1983: Janice Honeyman directed Danny Keogh and Vanessa Cooke in This is for Keeps(May, before playing at Upstairs in August); Stephen Gray’s Schreiner starring Elize Cawood, directed by Lucille Gillwald (August); Barney Simon’s production of Marsha Norman’s 'night, Mother starring Janice Honeyman and Julie Follansbee (September)

1984: Torch Song Trilogy

1985: Mbongeni Ngema’s Asinamali (directed by Ngema, May 1985 before going on a world tour and returning to the Market in December); Percy Mtwa wrote and directed Bopha (a Market and Earth Players; Saira Essa directed The Biko Inquest, created by John Blair and Norman Fenton

1986: Peter Se-Puma’s Hamba Dompas (directed by Nomsa Nene with the author and John Ledwaba (January); Gcina Mhlope’s Have You Seen Zandile? starring Gcina and Thembi Mtshali, directed by Maralin Vanrenen (February); Lucille Gillwald’s production of John Patrick Shanley’s Danny and the Deep Blue Sea

1987: Mark Banks starred in We’re Not on Top...We’re Inside (January); James Mthoba’s Mehlondini

1989: Pieter-Dirk UysJust Like Home (opening production of the newly refurbished Laager)

1991: Andrew Buckland directed Soli Philander in Soli’s Take Two

1992: Paul Slabolepszy’s The Return of Elvis du Pisanie; Paul Slabolepszy’s Mooi Street Moves

1993: Jean Genet’s The Maids; Steven Berkoff’s Decadence

1994: Sue Pam-Grant and D.J. Grant’s Take the Floor

The Market Annex

2007: Heugh Road Blues by Phambili Ngcayisa, Patrick Majola, Luks Hlungula and Gift Buqa.

The Warehouse

1987: The opening production was Janice Honeyman’s Black and White Follies; Mara Louw and Bayete starred in Mayibuye iAfrica; Pieter-Dirk Uys presented Rearranging the Deck Chairs on the S.A. Bothatanic starring Chris Galloway, and in December of the same year Uys and Galloway joined forces again in Uys’ Cry Freemandela – The Movie.

1988: Andrew Buckland’s The Investigation of an Ugly Noo Noo; Sarafina

1990: Janice Honeyman directed Pieter-Dirk Uys in A Kiss on Your Koeksister; Patrick Mynhardt staged The Boy from Bethulie and Just Jerepigo; Baby Come Duze,

Market Theatre Café

Also known as the Market Café, this was a minute, eccentric and airless entertainment venue within the Market Theatre, which existed from 1 August 1976 to 17 July 1978. The concept was for a café-theatre in the continental style and it epitomised much of what the Market Theatre was striving to be. Initially run by Dave Marks and Fran Marks, it officially opened on the first of August 1976 with Alan Kwela. Later Marks added a small recording studio to the venue under the label of Third Ear Music. Due to financial problems the Market Café was shut down on 17 July 1978.

Significant performances there include Pieter-Dirk Uys’s Adapt or Dye (1981) and Hennie Aucamp’s Afrikaans cabaret Met Permissie Gesê (1981).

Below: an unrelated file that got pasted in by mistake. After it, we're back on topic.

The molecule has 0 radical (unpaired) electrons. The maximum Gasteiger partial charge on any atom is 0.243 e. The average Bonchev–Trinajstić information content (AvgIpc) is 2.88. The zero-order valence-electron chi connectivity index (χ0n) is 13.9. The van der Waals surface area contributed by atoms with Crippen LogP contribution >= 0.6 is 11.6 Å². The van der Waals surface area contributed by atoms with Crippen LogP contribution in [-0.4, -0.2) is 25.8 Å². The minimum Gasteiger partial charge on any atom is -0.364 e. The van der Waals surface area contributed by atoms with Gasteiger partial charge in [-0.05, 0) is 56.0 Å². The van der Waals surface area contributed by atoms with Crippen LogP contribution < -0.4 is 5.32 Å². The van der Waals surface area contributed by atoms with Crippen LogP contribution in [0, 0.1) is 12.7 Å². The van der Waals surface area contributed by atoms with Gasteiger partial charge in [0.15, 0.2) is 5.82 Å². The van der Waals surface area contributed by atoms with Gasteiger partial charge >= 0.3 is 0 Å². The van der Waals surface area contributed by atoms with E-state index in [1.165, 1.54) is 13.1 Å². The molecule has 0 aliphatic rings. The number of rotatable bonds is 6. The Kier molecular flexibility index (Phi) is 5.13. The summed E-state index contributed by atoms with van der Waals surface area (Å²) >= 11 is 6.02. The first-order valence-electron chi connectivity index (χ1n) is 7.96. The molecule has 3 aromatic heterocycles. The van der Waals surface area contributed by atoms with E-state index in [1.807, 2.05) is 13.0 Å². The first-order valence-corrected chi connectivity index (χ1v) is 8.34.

Later it became Gramadoelas, an unpmarket restaurant run by Eduan Naude.

The Market Theatre Laboratory

Also known as The Lab or the Market Theatre Lab, the Market Theatre Laboratory is a theatre training project and the educational arm of the Market Theatre, established in 1989. It is the home of the Market Theatre Laboratory Drama School/Ramolao Makhene Drama School, and also manages the National Fieldwork Programme, the Writing Programme, Fieldworkers Festival/Market Laboratory Community Theatre Festival and the Zwakala Festival.


Originally founded in 1989 by Barney Simon, John Kani (associate artistic director) and Vanessa Cooke (director) as a training facility for performer and community theatre practitioners. It was attached to the Market Theatre as its educational arm, as a response to the needs of the community theatre sector for high quality training, and to provide a seedbed for the creation of new South African plays. Deeply embedded in the ethos of the Laboratory is its commitment to providing opportunities to talented youth from disadvantaged backgrounds who would not otherwise be able to pursue their passion for the arts.

The Lab received funds from the Rockefeller Foundation, and substantial funding later from the Swedish International Development Agency (SIDA) through the Stockholms Statsteater. Mark Fleishman was the first administrator. Other administrators have been Tale Motsepe, Vanessa Cooke (?-2008), Motloung Motjamela (2008-2011), Dan Robbertse (2011-2013) and Clare Vaughn (2013-).

The Lab opened in October 1989 in a small warehouse under the highway in Goch Street (now Henry Nxumalo Street), Newtown, where professional tutors ran practical as well as theoretical courses for aspiring actors. The Lab quickly became a platform for young artists to meet and engage creatively and collaboratively, first in apartheid South Africa and later in the new democracy. Gradually the success of the Drama School led to other programmes initiated by the Laboratory, including the community theatre programmes which have resulted in the annual Community Theatre Festival and Zwakala Festival, which showcase performances from around the country and which have unearthed hidden theatrical talents.

The Lab employed “scouts” to work with community based drama groups and to help them develop their plays. The Lab also offered a programme to train township theatre groups. Once a year, these groups were invited to perform at the Zwakala Festival.